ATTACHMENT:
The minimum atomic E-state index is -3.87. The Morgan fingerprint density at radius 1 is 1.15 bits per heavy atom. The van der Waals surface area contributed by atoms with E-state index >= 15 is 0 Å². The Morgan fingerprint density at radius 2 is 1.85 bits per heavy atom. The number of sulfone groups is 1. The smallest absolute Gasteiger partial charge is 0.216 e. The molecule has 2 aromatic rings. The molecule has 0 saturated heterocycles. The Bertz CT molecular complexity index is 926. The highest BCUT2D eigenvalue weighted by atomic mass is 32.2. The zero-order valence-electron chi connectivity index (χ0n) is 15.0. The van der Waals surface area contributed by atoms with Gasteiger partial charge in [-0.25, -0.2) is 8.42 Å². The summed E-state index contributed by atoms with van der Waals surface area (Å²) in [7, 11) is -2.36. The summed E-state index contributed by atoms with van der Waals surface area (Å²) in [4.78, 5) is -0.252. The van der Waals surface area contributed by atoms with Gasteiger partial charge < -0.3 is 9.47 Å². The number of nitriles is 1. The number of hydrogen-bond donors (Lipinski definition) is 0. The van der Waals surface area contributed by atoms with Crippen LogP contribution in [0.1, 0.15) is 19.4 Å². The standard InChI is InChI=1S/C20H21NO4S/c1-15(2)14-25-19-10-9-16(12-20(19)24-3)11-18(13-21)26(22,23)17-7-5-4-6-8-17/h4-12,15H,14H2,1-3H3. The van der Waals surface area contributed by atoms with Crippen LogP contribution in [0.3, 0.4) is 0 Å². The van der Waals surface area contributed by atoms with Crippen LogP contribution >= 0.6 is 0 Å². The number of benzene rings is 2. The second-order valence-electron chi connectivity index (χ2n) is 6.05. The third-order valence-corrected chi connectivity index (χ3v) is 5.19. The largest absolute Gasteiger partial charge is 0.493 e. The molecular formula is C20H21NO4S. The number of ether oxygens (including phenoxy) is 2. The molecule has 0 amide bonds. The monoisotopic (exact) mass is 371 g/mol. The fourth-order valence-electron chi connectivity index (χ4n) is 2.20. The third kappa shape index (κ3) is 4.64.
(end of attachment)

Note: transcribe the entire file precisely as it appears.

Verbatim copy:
The minimum atomic E-state index is -3.87. The Morgan fingerprint density at radius 1 is 1.15 bits per heavy atom. The van der Waals surface area contributed by atoms with E-state index >= 15 is 0 Å². The Morgan fingerprint density at radius 2 is 1.85 bits per heavy atom. The number of sulfone groups is 1. The smallest absolute Gasteiger partial charge is 0.216 e. The molecule has 2 aromatic rings. The molecule has 0 saturated heterocycles. The Bertz CT molecular complexity index is 926. The highest BCUT2D eigenvalue weighted by atomic mass is 32.2. The zero-order valence-electron chi connectivity index (χ0n) is 15.0. The van der Waals surface area contributed by atoms with Gasteiger partial charge in [-0.25, -0.2) is 8.42 Å². The summed E-state index contributed by atoms with van der Waals surface area (Å²) in [7, 11) is -2.36. The summed E-state index contributed by atoms with van der Waals surface area (Å²) in [4.78, 5) is -0.252. The van der Waals surface area contributed by atoms with Gasteiger partial charge < -0.3 is 9.47 Å². The number of nitriles is 1. The number of hydrogen-bond donors (Lipinski definition) is 0. The van der Waals surface area contributed by atoms with Crippen LogP contribution in [0.1, 0.15) is 19.4 Å². The standard InChI is InChI=1S/C20H21NO4S/c1-15(2)14-25-19-10-9-16(12-20(19)24-3)11-18(13-21)26(22,23)17-7-5-4-6-8-17/h4-12,15H,14H2,1-3H3. The van der Waals surface area contributed by atoms with Crippen LogP contribution in [0.3, 0.4) is 0 Å². The van der Waals surface area contributed by atoms with Crippen LogP contribution >= 0.6 is 0 Å². The number of benzene rings is 2. The second-order valence-electron chi connectivity index (χ2n) is 6.05. The third-order valence-corrected chi connectivity index (χ3v) is 5.19. The largest absolute Gasteiger partial charge is 0.493 e. The molecular formula is C20H21NO4S. The number of ether oxygens (including phenoxy) is 2. The molecule has 0 amide bonds. The monoisotopic (exact) mass is 371 g/mol. The fourth-order valence-electron chi connectivity index (χ4n) is 2.20. The third kappa shape index (κ3) is 4.64.